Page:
Nail Your Next Product Launch with The Tiered Strategy of a Product Marketing Pro

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Jessica Kezia

Obtaining G.O.A.T status—the Greatest of All Time—in SaaS rests largely on your ability to achieve one thing: product adoption. Full stop. Product adoption is the lifeblood of your business and your bottom line.

In fact, research conducted by Frederick Reichheld of Bain & Company, who’s also responsible for creating the Net Promoter Score (NPS), found nearly a decade ago that a 5% increase in retention can increase profits by 25-95%.

While Reichheld’s research isn’t surprising anymore, it’s still true for SaaS companies, big and small alike. It also serves as a constant reminder that keeping your customers happy—largely via product adoption—can seriously impact your bottom line.

That’s easier said than done, but it all starts with a thoughtful product launch strategy like the one Megan Pratt, owner of Product Marketing House, outlined in her DEMAND 2023 session.

Let’s dive in.

Product launch vs. release: What’s the difference?

Before we get into the details of Megan’s tiered launch strategy, let’s take a step back and clear any confusion about the difference between product launches and product releases.

  • Product release: A release involves a finished product that’s passed through the Quality Assurance (QA) team, approved by the Product team, and is typically generally available (GA) to your customers. That said, there’s no big marketing push.
  • Product launch: A completed product you’re ready to take to the market with all your marketing muscles. The goal? Drive traffic and adoption. (This is what this article dives into.)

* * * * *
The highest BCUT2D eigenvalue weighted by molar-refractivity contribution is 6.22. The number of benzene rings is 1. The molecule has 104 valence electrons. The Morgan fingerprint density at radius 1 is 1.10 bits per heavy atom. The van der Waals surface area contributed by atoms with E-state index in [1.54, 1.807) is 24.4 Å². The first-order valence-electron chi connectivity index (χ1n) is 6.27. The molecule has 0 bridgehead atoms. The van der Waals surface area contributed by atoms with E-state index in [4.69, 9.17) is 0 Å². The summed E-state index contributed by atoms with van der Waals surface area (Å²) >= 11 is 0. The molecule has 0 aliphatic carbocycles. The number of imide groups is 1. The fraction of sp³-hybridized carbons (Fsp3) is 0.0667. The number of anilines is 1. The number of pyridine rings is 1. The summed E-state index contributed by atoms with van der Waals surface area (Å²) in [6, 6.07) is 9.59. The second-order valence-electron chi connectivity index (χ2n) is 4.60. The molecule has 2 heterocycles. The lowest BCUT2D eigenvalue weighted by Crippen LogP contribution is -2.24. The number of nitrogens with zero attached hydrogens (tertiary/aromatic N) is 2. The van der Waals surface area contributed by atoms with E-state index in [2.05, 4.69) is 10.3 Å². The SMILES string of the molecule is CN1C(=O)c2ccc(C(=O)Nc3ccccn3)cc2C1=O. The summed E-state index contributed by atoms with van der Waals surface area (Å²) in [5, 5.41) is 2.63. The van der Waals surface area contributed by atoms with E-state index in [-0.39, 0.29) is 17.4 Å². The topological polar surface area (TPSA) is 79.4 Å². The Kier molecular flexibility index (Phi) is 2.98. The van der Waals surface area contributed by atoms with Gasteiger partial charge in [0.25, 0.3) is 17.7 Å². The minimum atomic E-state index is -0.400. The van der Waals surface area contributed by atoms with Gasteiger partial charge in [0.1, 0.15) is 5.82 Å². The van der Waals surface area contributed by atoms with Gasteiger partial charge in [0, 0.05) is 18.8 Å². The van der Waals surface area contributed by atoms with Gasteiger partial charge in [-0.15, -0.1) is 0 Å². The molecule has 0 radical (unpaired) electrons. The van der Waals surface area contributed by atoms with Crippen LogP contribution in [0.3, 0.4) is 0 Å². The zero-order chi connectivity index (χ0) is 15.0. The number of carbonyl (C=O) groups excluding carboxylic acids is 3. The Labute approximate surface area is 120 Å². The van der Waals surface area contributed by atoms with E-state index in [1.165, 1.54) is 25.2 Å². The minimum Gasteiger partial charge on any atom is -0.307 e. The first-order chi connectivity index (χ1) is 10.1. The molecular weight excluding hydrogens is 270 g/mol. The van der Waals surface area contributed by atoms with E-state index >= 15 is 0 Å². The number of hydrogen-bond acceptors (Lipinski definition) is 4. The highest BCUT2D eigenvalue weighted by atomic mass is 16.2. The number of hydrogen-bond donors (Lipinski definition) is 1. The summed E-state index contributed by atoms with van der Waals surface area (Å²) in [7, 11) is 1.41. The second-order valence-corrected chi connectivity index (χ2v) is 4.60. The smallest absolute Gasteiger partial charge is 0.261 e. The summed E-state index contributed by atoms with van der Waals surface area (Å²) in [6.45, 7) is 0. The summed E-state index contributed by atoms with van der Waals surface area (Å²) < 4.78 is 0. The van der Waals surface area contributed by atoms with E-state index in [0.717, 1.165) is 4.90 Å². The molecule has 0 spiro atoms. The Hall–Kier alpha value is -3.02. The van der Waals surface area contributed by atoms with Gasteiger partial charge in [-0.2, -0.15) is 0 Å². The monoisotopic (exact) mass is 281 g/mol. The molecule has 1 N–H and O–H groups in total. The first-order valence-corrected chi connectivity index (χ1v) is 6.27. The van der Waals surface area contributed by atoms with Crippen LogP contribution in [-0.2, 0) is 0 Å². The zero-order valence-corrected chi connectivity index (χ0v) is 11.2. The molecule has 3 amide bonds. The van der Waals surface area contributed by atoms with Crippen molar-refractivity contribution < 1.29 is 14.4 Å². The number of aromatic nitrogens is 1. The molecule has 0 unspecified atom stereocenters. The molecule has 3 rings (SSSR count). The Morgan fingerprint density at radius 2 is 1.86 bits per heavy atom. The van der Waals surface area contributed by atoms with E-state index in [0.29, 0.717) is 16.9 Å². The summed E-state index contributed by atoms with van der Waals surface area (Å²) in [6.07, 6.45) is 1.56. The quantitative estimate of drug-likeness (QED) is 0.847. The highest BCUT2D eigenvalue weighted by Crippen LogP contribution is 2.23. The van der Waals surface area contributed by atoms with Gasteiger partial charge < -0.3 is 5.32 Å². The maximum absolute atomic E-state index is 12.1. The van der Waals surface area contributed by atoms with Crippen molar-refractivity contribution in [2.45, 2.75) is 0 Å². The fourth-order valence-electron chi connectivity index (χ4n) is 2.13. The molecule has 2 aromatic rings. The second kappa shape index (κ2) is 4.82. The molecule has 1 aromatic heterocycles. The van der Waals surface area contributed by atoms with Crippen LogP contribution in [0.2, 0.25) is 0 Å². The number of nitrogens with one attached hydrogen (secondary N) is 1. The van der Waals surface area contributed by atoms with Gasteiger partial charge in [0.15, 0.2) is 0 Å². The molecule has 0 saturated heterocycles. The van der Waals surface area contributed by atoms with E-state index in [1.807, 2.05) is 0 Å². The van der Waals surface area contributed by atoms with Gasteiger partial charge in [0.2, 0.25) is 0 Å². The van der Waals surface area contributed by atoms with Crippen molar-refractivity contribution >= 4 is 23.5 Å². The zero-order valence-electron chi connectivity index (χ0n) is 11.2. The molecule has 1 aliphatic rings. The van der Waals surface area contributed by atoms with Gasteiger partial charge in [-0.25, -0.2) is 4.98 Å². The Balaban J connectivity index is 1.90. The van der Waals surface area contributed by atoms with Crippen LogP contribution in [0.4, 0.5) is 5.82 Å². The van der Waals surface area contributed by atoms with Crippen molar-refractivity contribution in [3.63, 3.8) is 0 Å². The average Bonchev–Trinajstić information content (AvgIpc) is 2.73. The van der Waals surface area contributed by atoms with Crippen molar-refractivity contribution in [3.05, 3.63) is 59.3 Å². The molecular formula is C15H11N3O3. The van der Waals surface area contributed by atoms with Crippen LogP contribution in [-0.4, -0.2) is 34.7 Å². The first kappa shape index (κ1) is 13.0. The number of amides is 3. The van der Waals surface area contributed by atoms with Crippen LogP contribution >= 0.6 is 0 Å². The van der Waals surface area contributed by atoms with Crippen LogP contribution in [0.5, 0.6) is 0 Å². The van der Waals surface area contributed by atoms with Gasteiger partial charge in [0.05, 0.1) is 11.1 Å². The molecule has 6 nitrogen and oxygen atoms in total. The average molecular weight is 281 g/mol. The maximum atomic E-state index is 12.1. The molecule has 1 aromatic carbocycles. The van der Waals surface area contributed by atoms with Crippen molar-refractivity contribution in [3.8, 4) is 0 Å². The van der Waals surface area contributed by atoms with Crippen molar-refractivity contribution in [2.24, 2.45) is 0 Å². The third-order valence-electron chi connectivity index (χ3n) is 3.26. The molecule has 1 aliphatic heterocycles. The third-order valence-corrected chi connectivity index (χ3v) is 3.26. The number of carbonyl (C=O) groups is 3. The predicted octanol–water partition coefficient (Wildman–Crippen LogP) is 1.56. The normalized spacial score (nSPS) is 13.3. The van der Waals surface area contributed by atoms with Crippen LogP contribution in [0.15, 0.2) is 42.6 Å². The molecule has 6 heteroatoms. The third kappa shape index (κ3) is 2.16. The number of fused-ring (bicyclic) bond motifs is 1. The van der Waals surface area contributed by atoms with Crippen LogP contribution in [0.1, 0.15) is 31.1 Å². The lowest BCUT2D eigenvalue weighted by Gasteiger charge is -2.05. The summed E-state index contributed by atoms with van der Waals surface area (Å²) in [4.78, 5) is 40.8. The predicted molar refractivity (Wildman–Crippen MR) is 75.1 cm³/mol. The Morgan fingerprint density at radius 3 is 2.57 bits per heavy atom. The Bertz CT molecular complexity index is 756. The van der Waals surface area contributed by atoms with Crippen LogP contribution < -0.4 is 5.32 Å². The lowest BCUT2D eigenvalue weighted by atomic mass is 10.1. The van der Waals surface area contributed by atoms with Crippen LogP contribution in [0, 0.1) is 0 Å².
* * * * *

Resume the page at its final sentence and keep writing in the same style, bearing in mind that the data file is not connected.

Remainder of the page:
Why does the distinction between a product launch and a release matter? Because they determine the Marketing team’s involvement. We’re generalizing here, but a product release typically doesn’t require much of your time. At most, you upload release notes to your support center or email customers letting them know something new, albeit small, is available. Think of this communication as more of a “heads up” than anything else. You’re not trying to make a big splash.

A product launch demands all you’ve got to make sure you position the product correctly, your Sales team is ready to sell it, and your customers actually use it.

The graphic below from Megan’s DEMAND session outlines the product lifecycle. While we’d campaign for the Marketing team’s involvement throughout this lifecycle, that’s typically not how the cookie crumbles. In reality, your team probably steps in after product development and before optimization.

Back to why you’re here—to learn about a tiered product launch strategy. Here’s what you need to do.

1. Build a rockstar launch team

A product launch is only as strong and successful as the team behind it. Although launch teams will vary based on company size, budget, maturity, and a host of other factors, Megan notes a handful of non-negotiables that are in your control:

  • The team should be as small as possible: You want all the necessary stakeholders in the room, including Engineering and Sales, but try your darndest to keep the team as small as possible. A product launch has many moving pieces, changes quickly, and often forces you to pivot on a dime. You can’t do that if every decision must go through a dozen stakeholders.
  • Everyone must understand their role: Just because your team is small doesn’t mean there won’t be criss-crossed wires; confusion about roles and responsibilities is inevitable. To that point, set clear expectations with every stakeholder from the start. What are their responsibilities? Which action items and tasks do they own? How will everyone work together to make the biggest splash possible on launch day?
  • The entire team should be part of the planning process: While the product launch is primarily your responsibility, don’t make decisions in a silo. Instead, work closely with the entire team to get different perspectives.

Megan said, “Long before there’s even a launch on the table, figure out how you’re bringing your team into the process of figuring out launch tiers, activities needed, and timelines—all of that should really be a team effort. Yes, Product Marketing leads that, but that [the planning process] should be a team effort.”

2. Use launch tiers to set realistic timelines and expectations with the team